Really enjoyed the fried calamari with the...

"THE PRESIDENT

February 12, 1994

"THE PRESIDENT really enjoyed the fried calamari with the real good tomato sauce," enthused the owner of an Italian restaurant in D.C.'s swanky Georgetown, where President Clinton and German Chancellor Helmut Kohl engaged in an eating contest the other day.

"Maybe the myth of the french fries will be thrown out the window and the myth of calamari will begin."

Oh, how she wished.

Few better things can happen to a foodstuff than to be associated with our head of state, even if the president insists he hates it.

Broccoli consumption doubled, to three pounds per capita, in the year after George Bush let slip that he can't stand the stuff.

Broccoli growers attributed the jump in consumption in part to medical reports that the vegetable helps combat cancer, but also to the indefatigable publicity that followed President Bush's comment. (Marylanders, by the way, crave broccoli, at least according to Giant Food, which ranks it with lettuce as its top vegetable buys.)

President Clinton, meanwhile, continues to be identified with the golden arches -- not that McDonald's and its blue chip stock need the hype. Nevertheless, it can only boost business when the media and late-night talk show hosts routinely mention the president's love of your french fries.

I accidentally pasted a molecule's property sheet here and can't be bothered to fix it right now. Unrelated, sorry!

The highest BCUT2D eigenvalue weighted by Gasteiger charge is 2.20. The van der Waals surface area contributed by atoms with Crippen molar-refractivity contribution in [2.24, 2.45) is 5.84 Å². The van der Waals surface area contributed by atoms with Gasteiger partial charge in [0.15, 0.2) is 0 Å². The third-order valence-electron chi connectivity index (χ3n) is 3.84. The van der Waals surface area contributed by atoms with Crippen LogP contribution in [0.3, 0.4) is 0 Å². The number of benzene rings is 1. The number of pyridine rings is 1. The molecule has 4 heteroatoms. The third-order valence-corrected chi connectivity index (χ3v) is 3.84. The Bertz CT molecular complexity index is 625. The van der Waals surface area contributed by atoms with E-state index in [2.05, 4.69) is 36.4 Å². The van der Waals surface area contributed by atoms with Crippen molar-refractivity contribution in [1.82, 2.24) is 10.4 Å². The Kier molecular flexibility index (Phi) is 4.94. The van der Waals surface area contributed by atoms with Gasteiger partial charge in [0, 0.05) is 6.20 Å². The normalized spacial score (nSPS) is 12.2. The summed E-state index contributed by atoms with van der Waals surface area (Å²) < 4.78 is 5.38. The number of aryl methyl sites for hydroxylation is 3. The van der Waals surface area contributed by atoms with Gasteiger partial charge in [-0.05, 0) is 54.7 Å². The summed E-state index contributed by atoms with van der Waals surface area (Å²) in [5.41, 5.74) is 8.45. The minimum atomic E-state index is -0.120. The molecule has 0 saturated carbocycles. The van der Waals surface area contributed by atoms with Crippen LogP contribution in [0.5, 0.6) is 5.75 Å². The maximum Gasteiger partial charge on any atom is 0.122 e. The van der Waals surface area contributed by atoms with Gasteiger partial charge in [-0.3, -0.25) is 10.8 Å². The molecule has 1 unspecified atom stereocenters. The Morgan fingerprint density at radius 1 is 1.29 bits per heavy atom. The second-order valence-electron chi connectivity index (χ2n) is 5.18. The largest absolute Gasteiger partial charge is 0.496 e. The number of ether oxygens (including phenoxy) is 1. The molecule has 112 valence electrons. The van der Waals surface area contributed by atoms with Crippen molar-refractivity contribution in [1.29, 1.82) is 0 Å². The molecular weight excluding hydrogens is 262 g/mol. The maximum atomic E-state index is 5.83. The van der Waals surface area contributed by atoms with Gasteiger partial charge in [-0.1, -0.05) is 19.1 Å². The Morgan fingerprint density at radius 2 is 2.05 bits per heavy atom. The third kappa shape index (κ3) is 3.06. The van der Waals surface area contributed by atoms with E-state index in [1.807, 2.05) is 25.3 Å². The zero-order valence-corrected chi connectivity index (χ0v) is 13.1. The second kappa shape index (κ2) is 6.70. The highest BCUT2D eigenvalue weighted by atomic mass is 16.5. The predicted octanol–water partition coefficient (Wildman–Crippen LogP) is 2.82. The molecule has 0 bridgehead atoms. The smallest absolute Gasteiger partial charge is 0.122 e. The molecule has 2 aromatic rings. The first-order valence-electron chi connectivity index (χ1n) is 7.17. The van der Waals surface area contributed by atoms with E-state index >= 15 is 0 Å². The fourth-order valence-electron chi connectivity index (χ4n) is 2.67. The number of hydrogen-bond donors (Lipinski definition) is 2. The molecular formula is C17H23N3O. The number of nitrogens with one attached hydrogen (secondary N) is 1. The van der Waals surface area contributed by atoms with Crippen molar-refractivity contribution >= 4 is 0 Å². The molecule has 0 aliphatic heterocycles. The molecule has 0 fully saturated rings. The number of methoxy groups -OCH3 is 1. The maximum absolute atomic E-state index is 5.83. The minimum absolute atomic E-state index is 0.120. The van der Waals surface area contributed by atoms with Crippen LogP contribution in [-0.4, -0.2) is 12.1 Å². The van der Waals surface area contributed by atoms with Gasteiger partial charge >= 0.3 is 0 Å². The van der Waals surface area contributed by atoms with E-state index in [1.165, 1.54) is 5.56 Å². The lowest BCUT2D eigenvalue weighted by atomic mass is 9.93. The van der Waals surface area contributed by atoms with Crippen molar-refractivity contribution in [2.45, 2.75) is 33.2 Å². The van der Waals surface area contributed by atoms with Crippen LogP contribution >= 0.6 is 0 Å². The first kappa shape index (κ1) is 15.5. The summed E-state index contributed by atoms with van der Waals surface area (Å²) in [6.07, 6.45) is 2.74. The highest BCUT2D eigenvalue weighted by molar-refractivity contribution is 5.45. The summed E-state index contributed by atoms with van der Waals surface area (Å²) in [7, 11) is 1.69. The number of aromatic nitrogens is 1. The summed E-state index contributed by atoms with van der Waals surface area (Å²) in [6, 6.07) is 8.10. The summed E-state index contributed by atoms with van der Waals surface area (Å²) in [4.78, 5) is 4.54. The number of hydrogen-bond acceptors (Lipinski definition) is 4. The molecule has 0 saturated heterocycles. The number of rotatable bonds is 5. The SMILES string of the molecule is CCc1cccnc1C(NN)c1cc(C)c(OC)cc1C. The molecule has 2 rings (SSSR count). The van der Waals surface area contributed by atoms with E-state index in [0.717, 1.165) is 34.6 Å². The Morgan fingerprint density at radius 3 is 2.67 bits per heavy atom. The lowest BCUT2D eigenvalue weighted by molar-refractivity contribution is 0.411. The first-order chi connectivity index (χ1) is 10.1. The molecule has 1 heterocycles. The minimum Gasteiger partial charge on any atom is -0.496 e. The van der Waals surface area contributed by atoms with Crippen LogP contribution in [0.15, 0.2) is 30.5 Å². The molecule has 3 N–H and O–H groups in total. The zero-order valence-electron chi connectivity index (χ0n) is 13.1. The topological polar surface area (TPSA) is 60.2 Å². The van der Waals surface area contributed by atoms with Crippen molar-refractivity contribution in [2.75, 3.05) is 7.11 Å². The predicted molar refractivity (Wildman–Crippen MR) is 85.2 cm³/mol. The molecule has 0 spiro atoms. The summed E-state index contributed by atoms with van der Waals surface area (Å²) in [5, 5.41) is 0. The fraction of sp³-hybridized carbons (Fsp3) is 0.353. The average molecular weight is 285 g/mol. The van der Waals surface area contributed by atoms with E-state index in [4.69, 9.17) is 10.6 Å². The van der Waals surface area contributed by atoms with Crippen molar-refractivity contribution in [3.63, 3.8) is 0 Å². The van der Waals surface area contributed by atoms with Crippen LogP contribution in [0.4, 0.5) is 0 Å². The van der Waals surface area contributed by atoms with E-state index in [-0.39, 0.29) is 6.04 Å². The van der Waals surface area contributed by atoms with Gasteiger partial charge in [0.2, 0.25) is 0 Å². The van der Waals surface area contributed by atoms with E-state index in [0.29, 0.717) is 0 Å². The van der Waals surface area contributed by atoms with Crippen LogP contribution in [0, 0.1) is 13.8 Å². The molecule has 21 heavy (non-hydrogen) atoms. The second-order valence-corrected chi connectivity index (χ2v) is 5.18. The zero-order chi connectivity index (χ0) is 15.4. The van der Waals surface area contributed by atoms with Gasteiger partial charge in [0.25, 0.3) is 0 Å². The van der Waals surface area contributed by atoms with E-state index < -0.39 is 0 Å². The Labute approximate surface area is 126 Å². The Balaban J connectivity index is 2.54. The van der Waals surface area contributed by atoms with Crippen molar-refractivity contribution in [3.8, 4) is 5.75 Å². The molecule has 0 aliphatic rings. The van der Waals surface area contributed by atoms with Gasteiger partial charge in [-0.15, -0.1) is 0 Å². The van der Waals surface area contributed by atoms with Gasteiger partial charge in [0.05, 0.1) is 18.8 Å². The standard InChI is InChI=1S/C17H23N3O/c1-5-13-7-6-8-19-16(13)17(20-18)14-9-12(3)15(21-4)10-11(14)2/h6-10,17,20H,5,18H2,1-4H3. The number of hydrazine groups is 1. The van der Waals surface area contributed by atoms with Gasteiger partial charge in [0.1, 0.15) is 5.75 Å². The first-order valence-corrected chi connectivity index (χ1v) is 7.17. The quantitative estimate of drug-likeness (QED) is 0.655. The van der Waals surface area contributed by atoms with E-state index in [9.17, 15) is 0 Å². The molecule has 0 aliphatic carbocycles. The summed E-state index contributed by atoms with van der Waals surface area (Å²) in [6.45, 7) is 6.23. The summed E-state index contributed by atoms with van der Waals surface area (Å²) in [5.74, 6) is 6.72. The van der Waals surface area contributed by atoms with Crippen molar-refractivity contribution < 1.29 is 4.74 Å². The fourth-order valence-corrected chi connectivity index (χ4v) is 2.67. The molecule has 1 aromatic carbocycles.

Don't forget what Ronald Reagan did for jelly beans.

And although Jimmy Carter's affection for grits didn't extend the reach of that regional fare, he did a lot for peanuts.

You don't even necessarily have to attain the presidency to have folks want to identify you with their edible.

Political pundits, for instance, may consider Dan Quayle damaged goods, but the Super Bowl football ad in which he pitched a new potato chip -- the first ad ever featuring a vice president -- had some of the highest consumer recall following the game, according to market research reported afterward.

No wonder, then, that the owner of that Georgetown restaurant, Filomena's, gushed that she had an "incredible. . . warm feeling, sort of like when your children had been away a long time and came home," as she watched Messrs. Clinton and Kohl slurp down her pasta with a swarm of media hovering nearby.

* * *

MORE FROM the Clinton gastronomic watch. In Houston this week, the President went Mexican: chicken taco, chalupa and guacamole. In Shreveport, La., his tastes turned to Italian once more -- with a southern twist: Italian salad, fruit medley, crab claws, fried shrimp, Italian sausages, angel hair pasta, veal parmesan, fettuccine alfredo and some spumoni ice cream for dessert. All washed down with chardonnay and champagne.

Truly a president who knows how to devour a good meal when he sees one.

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